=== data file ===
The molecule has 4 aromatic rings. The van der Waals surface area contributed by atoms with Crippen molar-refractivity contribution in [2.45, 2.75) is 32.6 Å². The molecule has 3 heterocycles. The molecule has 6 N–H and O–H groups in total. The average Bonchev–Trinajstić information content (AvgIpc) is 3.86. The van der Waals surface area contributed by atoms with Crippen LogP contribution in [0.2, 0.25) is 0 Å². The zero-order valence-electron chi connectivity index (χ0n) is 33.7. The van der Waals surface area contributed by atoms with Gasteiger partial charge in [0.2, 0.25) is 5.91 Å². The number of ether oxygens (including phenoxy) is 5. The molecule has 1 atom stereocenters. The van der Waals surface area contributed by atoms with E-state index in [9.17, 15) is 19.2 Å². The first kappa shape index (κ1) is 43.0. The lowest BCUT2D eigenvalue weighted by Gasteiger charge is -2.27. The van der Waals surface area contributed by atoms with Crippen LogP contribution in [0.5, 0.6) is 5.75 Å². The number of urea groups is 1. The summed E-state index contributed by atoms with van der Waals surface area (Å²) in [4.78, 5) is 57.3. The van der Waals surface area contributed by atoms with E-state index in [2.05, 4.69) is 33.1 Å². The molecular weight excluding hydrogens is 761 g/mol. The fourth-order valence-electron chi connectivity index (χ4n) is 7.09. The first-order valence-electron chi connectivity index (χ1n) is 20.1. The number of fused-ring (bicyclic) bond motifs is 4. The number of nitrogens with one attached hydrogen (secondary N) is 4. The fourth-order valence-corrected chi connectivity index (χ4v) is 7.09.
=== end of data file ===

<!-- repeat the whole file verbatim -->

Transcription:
The molecule has 4 aromatic rings. The van der Waals surface area contributed by atoms with Crippen molar-refractivity contribution in [2.45, 2.75) is 32.6 Å². The molecule has 3 heterocycles. The molecule has 6 N–H and O–H groups in total. The average Bonchev–Trinajstić information content (AvgIpc) is 3.86. The van der Waals surface area contributed by atoms with Crippen LogP contribution in [0.2, 0.25) is 0 Å². The zero-order valence-electron chi connectivity index (χ0n) is 33.7. The van der Waals surface area contributed by atoms with Gasteiger partial charge in [0.2, 0.25) is 5.91 Å². The number of ether oxygens (including phenoxy) is 5. The molecule has 1 atom stereocenters. The van der Waals surface area contributed by atoms with E-state index in [9.17, 15) is 19.2 Å². The first kappa shape index (κ1) is 43.0. The lowest BCUT2D eigenvalue weighted by Gasteiger charge is -2.27. The van der Waals surface area contributed by atoms with Crippen LogP contribution in [0.5, 0.6) is 5.75 Å². The number of urea groups is 1. The summed E-state index contributed by atoms with van der Waals surface area (Å²) in [4.78, 5) is 57.3. The van der Waals surface area contributed by atoms with E-state index in [2.05, 4.69) is 33.1 Å². The molecular weight excluding hydrogens is 761 g/mol. The fourth-order valence-electron chi connectivity index (χ4n) is 7.09. The first-order valence-electron chi connectivity index (χ1n) is 20.1. The number of fused-ring (bicyclic) bond motifs is 4. The number of nitrogens with one attached hydrogen (secondary N) is 4. The fourth-order valence-corrected chi connectivity index (χ4v) is 7.09.